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06 Mar 2017

WHO: 1.7mn killed by polluted environments

WHO: 1.7mn killed by polluted environments

The World Health Organization (WHO) said a quarter of all global deaths of children aged under five are caused from unhealthy or polluted environments.

This includes dirty water and air, second-hand smoke and inadequate hygiene which can lead to fatal cases of diarrhoea, malaria and pneumonia.

As many as 1.7 million children are killed annually from polluted environments.

In context

WHO: 1.7mn killed by polluted environments

Young children are particularly vulnerable to polluted environment

WHO Director-General Margaret Chan said, "A polluted environment is a deadly one - particularly for young children. Their developing organs and immune systems, and smaller bodies and airways, make them especially vulnerable to dirty air and water."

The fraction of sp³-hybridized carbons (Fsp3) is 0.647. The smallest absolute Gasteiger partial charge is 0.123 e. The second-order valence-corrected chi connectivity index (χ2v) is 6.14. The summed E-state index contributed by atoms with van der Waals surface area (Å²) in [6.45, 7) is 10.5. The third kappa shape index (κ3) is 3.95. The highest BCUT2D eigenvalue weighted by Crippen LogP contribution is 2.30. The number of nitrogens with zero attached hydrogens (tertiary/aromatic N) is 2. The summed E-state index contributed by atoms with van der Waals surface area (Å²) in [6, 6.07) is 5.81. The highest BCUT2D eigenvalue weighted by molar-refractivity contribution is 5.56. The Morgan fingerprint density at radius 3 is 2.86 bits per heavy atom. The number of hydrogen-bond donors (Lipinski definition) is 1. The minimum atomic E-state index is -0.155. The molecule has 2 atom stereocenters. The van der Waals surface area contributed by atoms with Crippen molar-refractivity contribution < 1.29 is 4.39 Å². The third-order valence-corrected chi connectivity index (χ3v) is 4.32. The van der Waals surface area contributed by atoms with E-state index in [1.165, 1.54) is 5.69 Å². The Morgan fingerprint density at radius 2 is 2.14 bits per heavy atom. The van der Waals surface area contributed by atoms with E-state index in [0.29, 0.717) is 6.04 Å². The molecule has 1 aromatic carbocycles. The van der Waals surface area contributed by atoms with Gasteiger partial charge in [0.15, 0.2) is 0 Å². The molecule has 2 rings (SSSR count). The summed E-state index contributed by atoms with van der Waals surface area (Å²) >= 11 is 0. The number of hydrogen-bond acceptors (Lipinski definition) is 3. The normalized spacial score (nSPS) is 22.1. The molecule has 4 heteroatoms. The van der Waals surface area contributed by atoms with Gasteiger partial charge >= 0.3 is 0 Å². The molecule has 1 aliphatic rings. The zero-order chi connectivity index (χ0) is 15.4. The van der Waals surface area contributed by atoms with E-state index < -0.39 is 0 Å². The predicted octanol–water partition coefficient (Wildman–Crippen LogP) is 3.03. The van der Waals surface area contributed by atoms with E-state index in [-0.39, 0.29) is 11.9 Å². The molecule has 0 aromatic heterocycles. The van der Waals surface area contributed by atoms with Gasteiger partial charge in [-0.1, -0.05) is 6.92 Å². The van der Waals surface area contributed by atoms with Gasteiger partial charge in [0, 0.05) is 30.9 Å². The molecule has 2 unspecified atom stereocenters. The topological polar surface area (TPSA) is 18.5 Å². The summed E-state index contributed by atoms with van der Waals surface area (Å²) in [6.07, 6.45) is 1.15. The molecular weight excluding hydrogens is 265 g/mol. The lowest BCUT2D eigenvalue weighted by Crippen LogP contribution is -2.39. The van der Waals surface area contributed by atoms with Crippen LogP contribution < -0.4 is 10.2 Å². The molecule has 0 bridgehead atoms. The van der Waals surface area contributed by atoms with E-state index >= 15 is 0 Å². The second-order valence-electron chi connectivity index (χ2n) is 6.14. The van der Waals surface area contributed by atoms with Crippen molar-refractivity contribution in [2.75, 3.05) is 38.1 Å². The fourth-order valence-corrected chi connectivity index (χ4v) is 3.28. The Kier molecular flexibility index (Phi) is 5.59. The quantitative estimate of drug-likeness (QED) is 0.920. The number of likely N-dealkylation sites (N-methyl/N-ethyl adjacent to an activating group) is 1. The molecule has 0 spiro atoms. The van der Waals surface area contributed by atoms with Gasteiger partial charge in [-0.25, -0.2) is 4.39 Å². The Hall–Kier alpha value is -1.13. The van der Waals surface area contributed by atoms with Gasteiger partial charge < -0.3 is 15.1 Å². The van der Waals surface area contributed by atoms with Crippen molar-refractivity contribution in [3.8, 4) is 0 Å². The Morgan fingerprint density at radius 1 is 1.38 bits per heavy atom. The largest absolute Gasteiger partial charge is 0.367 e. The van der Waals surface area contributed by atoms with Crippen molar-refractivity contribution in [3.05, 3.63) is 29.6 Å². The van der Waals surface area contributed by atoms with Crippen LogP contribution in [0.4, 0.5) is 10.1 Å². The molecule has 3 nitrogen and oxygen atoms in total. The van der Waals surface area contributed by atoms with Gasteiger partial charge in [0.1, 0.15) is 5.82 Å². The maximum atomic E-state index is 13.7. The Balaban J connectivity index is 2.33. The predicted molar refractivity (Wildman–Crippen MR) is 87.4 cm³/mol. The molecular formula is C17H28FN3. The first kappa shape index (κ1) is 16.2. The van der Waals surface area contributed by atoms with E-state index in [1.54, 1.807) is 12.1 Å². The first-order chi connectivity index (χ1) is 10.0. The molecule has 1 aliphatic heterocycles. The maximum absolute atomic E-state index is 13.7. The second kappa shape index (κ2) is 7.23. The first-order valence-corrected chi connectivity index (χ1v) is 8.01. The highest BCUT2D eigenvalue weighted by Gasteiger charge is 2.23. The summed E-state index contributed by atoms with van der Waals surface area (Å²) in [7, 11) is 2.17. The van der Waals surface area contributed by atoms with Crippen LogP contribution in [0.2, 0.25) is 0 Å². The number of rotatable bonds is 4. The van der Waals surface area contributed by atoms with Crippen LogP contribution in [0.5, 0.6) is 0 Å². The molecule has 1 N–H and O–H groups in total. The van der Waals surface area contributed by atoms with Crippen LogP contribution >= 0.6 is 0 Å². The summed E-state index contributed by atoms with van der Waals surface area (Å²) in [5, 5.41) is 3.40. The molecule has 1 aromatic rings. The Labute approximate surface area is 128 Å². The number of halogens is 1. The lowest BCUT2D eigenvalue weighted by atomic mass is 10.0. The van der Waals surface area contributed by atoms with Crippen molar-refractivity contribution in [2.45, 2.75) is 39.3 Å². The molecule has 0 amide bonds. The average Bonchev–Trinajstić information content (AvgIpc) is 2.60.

Long-term risks

Harmful exposure to pollutants starts in the womb

Children are exposed to harmful chemicals via food, water, air and various surrounding objects.

The WHO said harmful exposure to pollutants can begin in the womb and continue if infants are exposed to indoor and outdoor air pollution and second-hand smoke.

The risks of pneumonia during childhood is increased along with lifetime risk of asthma heart disease, stroke and cancer.

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Safer world

WHO urges governments to make environments safer for children

Children living in household without safe water and sanitation, or those polluted with smoke or unclean fuels like coal or dung, are at a larger risk of suffering from pneumonia and diarrhoea.

A WHO expert on public health said pollution posed a risk, both in terms of deaths and long-term illnesses and disease rates.

She urged governments to make places safer for children.

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